The Code Breaker: Jennifer Doudna, Gene Editing, and the Future of the Human Race

The Code BreakerWhen Jennifer Doudna was in sixth grade, she came home one day to find that her dad had left a paperback titled The Double Helix on her bed. As she sped through the pages, she became enthralled by the intense drama behind the competition to discover the code of life. Even though her high school counselor told her girls didn’t become scientists, she decided she would.

Driven by a passion to understand how nature works and to turn discoveries into inventions, she would help to make what the book’s author, James Watson, told her was the most impo.

Rtant biological advance since his co discovery of the structure of DNA. She and her collaborators turned ​a curiosity ​of nature into an invention that will transform the human race: an easy to use tool that can edit DNA. Known as CRISPR, it opened a brave new world of medical miracles and moral questions. The development of CRISPR and the race to create vaccines for coronavirus will hasten our transition to the next great innovation revolution. The past half century has been a digital age, based on the microchip, computer, and internet. Now we are.

The Code Breaker: Jennifer Doudna Gene Editing and the Future of the Human Race Rtant biological advance since his co discovery of the structure of DNA. She and her collaborators turned ​a curiosity ​of nature into an invention that will transform the human race: an easy to use tool that can edit DNA. Known as CRISPR, it opened a brave new world of medical miracles and moral questions. The development of CRISPR and the race to create vaccines for coronavirus will hasten our transition to the next great innovation revolution. The past half century has been a digital age, based on the microchip, computer, and internet. Now we are.

Remember: The Science of Memory and the Art of Forgetting

Ormal. Why? Because while memory is amazing, it is far from perfect. Our brains aren't designed to remember every name we hear, plan we make, or day we experience. Just because your memory sometimes fails doesn't mean it's broken or succumbing to disease. Forgetting is actually part of being human.

In Remember, neuroscientist and acclaimed novelist Lisa Genova delves into how memories are made and how we retrieve them. You'll learn whether forgotten memories are temporarily inaccessible or erased forever and why some memories are built to exist for only a few seconds (like a passcode) while others can last a lifetime (your wedding day). You'll come to apprec.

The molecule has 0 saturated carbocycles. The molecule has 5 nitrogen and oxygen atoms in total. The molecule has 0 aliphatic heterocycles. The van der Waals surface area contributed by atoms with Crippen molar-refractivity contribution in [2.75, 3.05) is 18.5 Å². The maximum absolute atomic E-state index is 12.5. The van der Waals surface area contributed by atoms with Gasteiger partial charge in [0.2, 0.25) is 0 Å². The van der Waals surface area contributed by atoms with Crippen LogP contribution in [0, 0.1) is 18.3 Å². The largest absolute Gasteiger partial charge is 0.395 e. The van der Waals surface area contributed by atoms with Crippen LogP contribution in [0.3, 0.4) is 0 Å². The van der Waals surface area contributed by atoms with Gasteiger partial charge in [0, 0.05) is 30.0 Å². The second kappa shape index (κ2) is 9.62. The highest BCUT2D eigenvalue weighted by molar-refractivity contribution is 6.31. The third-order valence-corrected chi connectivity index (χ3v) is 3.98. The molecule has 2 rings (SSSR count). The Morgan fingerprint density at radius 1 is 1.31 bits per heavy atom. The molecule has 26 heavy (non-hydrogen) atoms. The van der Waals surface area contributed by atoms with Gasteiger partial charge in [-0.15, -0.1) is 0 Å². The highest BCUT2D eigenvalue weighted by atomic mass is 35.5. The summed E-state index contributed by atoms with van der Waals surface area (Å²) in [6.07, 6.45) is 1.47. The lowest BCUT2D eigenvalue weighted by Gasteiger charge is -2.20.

Remember: The Science of Memory and the Art of ForgettingOrmal. Why? Because while memory is amazing, it is far from perfect. Our brains aren't designed to remember every name we hear, plan we make, or day we experience. Just because your memory sometimes fails doesn't mean it's broken or succumbing to disease. Forgetting is actually part of being human.

In Remember, neuroscientist and acclaimed novelist Lisa Genova delves into how memories are made and how we retrieve them. You'll learn whether forgotten memories are temporarily inaccessible or erased forever and why some memories are built to exist for only a few seconds (like a passcode) while others can last a lifetime (your wedding day). You'll come to apprec.

RememberA fascinating exploration of the intricacies of how we remember, why we forget, and what we can do to protect our memories, from the Harvard trained neuroscientist and bestselling author of Still Alice.

Have you ever felt a crushing wave of panic when you can't for the life of you remember the name of that actor in the movie you saw last week, or you walk into a room only to forget why you went there in the first place? If you're over forty, you're probably not laughing. You might even be worried that these lapses in memory could be an early sign of Alzheimer's or dementia. In reality, for the vast majority of us, these examples of forgetting are completely n.